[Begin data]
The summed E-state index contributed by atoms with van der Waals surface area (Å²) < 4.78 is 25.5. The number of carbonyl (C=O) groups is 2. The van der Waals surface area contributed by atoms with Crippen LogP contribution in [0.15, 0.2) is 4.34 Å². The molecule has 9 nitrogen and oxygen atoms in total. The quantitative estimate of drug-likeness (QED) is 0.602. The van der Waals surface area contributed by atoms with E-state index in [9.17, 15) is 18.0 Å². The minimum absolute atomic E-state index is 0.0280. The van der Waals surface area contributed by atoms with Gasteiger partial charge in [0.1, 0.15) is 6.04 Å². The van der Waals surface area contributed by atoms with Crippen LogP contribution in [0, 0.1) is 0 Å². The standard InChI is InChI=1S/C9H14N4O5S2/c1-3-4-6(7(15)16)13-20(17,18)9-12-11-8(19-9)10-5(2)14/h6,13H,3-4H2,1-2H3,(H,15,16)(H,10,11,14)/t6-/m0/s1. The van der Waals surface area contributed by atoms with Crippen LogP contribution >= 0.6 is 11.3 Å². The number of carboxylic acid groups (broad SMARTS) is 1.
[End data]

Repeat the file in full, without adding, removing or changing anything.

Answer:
The summed E-state index contributed by atoms with van der Waals surface area (Å²) < 4.78 is 25.5. The number of carbonyl (C=O) groups is 2. The van der Waals surface area contributed by atoms with Crippen LogP contribution in [0.15, 0.2) is 4.34 Å². The molecule has 9 nitrogen and oxygen atoms in total. The quantitative estimate of drug-likeness (QED) is 0.602. The van der Waals surface area contributed by atoms with E-state index in [9.17, 15) is 18.0 Å². The minimum absolute atomic E-state index is 0.0280. The van der Waals surface area contributed by atoms with Gasteiger partial charge in [0.1, 0.15) is 6.04 Å². The van der Waals surface area contributed by atoms with Crippen LogP contribution in [0, 0.1) is 0 Å². The standard InChI is InChI=1S/C9H14N4O5S2/c1-3-4-6(7(15)16)13-20(17,18)9-12-11-8(19-9)10-5(2)14/h6,13H,3-4H2,1-2H3,(H,15,16)(H,10,11,14)/t6-/m0/s1. The van der Waals surface area contributed by atoms with Crippen LogP contribution >= 0.6 is 11.3 Å². The number of carboxylic acid groups (broad SMARTS) is 1.